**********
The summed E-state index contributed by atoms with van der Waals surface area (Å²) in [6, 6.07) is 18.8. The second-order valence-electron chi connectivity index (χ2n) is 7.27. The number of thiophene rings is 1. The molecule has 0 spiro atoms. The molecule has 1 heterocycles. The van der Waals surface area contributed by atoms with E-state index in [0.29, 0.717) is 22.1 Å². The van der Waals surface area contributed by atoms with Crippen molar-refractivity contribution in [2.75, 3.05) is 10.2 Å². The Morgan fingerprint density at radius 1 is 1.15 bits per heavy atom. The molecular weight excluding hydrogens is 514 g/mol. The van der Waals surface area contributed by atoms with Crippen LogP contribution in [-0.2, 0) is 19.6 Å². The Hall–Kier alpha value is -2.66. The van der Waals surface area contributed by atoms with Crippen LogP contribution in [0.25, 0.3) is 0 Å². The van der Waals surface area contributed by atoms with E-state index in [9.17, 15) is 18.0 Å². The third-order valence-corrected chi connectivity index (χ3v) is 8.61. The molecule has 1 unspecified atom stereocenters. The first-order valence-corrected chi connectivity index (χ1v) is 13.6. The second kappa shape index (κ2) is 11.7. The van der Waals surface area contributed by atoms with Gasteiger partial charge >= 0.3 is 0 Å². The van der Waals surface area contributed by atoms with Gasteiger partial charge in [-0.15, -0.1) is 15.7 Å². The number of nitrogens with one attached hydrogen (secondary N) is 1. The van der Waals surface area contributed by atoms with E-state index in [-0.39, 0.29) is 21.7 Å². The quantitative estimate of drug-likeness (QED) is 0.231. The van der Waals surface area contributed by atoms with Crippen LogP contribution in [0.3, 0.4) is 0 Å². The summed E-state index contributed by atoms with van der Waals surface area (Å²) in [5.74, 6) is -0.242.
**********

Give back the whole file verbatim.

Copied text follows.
The summed E-state index contributed by atoms with van der Waals surface area (Å²) in [6, 6.07) is 18.8. The second-order valence-electron chi connectivity index (χ2n) is 7.27. The number of thiophene rings is 1. The molecule has 0 spiro atoms. The molecule has 1 heterocycles. The van der Waals surface area contributed by atoms with E-state index in [0.29, 0.717) is 22.1 Å². The van der Waals surface area contributed by atoms with Crippen molar-refractivity contribution in [2.75, 3.05) is 10.2 Å². The Morgan fingerprint density at radius 1 is 1.15 bits per heavy atom. The molecular weight excluding hydrogens is 514 g/mol. The van der Waals surface area contributed by atoms with Crippen LogP contribution in [-0.2, 0) is 19.6 Å². The Hall–Kier alpha value is -2.66. The van der Waals surface area contributed by atoms with Crippen LogP contribution in [0.25, 0.3) is 0 Å². The van der Waals surface area contributed by atoms with E-state index in [9.17, 15) is 18.0 Å². The third-order valence-corrected chi connectivity index (χ3v) is 8.61. The molecule has 1 unspecified atom stereocenters. The first-order valence-corrected chi connectivity index (χ1v) is 13.6. The second kappa shape index (κ2) is 11.7. The van der Waals surface area contributed by atoms with Gasteiger partial charge >= 0.3 is 0 Å². The van der Waals surface area contributed by atoms with Gasteiger partial charge in [-0.15, -0.1) is 15.7 Å². The number of nitrogens with one attached hydrogen (secondary N) is 1. The van der Waals surface area contributed by atoms with E-state index in [-0.39, 0.29) is 21.7 Å². The quantitative estimate of drug-likeness (QED) is 0.231. The van der Waals surface area contributed by atoms with Crippen LogP contribution in [0.3, 0.4) is 0 Å². The summed E-state index contributed by atoms with van der Waals surface area (Å²) in [5.74, 6) is -0.242.